Colony Co-Working Space Manchester Colony Co-Working Space Manchester


Colony Co-Working – Down Arrow

6 January 2020

In conjunction with the conclusion of his Selected Music Works exhibition, which debuted at Colony Jactin House in November, we grabbed five minutes with RICHARD KELLY to talk touring, twenty years in the industry and Alex Turner.

The work you’re exhibiting at Colony until January is your first solo exhibition, how did you choose the photographs that are currently on display?

It was hard whittling it down to just the 20 or so images that are exhibited to be honest – I could have just shown images from my time with Arctic Monkeys and still had plenty of them to leave out.

It was good to work to just a small amount however as it made me very fussy on what was included in the exhibition.

I made a rule that every image had to work whether you knew the artist in the photo or not. Hopefully people who see the work feel the same!

What was the driving force behind choosing now to exhibit these photographs, and were you never tempted to sell them?

The main reason was unearthing a huge box of prints of bands I’d totally forgot about – Tame Impala and George Melly being two examples – when I moved recently.

I went through my archives and realised I had a lot of work that had never been published or seen by many people, such as the Amy Winehouse shot or some of the Arctic Monkeys outtakes.

“It seemed a shame to keep them packed away when people might appreciate seeing them.”

I also realised the shot I took of the "Free Ian Brown” sign was 20 years ago and I’d just recently shot the kids in Moss Side so it tied together into a nice 20 year music retrospective.

Throughout your long and vibrant career you must have found yourself getting to know some of these artists pretty well. Is there anyone you connected with particularly?
I’m going to sound really boring here, I’ve always had a very detached approach to photography. I like getting to know people and getting to the point where people feel relaxed enough for me to photograph them, but I’ve never considered myself friends or anything more than someone wanting to collaborate on getting interesting images.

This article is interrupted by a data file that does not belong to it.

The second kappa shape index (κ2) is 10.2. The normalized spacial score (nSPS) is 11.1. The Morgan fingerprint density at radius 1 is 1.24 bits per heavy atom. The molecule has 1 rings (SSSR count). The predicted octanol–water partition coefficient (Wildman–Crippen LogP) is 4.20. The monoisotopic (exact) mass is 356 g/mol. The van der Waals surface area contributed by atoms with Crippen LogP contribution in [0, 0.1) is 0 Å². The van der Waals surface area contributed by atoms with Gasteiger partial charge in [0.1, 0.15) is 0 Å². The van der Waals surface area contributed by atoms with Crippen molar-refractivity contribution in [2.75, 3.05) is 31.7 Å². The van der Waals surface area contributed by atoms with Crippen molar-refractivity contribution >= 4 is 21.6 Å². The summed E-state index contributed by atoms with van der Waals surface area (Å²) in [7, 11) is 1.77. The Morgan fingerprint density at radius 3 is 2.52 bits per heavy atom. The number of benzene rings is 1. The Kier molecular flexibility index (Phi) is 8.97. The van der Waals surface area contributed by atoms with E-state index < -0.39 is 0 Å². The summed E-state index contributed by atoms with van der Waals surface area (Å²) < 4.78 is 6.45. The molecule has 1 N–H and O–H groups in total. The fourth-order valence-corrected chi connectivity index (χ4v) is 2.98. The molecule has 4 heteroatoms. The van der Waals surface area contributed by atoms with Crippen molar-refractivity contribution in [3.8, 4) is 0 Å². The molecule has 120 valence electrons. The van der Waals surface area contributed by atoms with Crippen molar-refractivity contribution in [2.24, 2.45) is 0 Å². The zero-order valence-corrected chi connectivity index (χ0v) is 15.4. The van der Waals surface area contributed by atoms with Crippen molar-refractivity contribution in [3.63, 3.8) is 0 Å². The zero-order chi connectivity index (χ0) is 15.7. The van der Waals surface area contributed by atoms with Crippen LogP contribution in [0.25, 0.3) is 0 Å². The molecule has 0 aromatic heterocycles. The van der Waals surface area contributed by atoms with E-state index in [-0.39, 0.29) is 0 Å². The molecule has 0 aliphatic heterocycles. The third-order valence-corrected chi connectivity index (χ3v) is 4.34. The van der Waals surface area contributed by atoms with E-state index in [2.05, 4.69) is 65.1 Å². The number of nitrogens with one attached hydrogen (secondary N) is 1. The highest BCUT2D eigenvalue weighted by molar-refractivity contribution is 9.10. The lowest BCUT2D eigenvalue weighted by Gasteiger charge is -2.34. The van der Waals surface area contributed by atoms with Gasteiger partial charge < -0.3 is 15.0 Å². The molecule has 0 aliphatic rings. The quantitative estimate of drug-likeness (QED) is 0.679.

It was nice to spend a lot of time with the Arctic Monkeys or be backstage with Amy Winehouse and shoot Pete Doherty in his hotel room but once I’d got what I needed that was it. I think having that outsider take on things stood me in good stead as artists knew I was there to work and wasn’t under any assumption I was in any way part of the gang. I hope that doesn’t make me sound miserable!

How do you think the music scene – and your work – has changed over the last two decades?

I think shooting bands has certainly changed in the last 20 years. When I first started it was a lot easier to get access to shoot people. The Lee Scratch Perry shots came about from hanging around waiting for him to soundcheck and asking him to photograph him, the same with John Cooper Clarke. It seems harder these days as even bands who are unsigned have PR teams, managers and are a lot more guarded over their image. Saying that I have also changed over the last 20 years. I still love shooting the occasional band- I’d love to shoot Blossoms and Working Men’s Club but I have always seen music as a way to photograph interesting people.

As I’m a bit too old to be on tour buses these days, I really enjoy shooting portraits of other interesting people. I recently shot the contemporary artist Grayson Perry for Sotheby’s as have shot John Hurt and Christopher Lee (both sadly no longer with us) and I found working with those as enjoyable as shooting bands.

Some of your photos capture the emotional rollercoaster of touring. What's your tour survival guide?

It would be the same advice I would give anyone whether on tour or not – stay hydrated and know when to go to bed.

As you would imagine there’s plenty of long days and late nights when you are away with bands so a Berocca in the morning never goes amiss.

It’s also good to realise that you rarely miss out on anything after 5am by going to bed so don’t stay up for the sake of it. Very sensible advice I know but if you follow it, you’ll thank me!

What advice would you give to someone wanting to get into this industry – in particular music photography?

It’s so trite but the main advice I would give is to stick at it and don’t expect it happen overnight. I shot a lot of bands because I loved doing it and supplemented my income by assisting bigger more successful photographers.

I still make the most of my income through advertising and commercial photography and only shoot bands that I like because I love doing it.

If you really want to get into music photography find some local bands you like and get in touch with them. The upside of Instagram and Facebook is it’s so much easier to research and find artists you like and get in touch with them. In short- Get photographing and don’t give up (God that sounds so corny!).

What does 2020 (and beyond) look like for you?

I’m continuing the work with the Moss Side kids you see in the exhibition and continuing a personal documentary project that’s portraiture in nature but not music related, I don’t want to say too much about it as I don’t want to jinx it.

I have quite a bit of commissioned work in up until Christmas and also shooting a menswear brand called Far Afield that I’ve worked with for years which I always look forward to.

I’m always interested in collaborating with other creatives so if anyone’s reading this who’s got an interesting idea and wants to chat get in touch!

We are always on the lookout for local artists of all types to showcase their work in our gallery. If you would like to exhibit get in touch at

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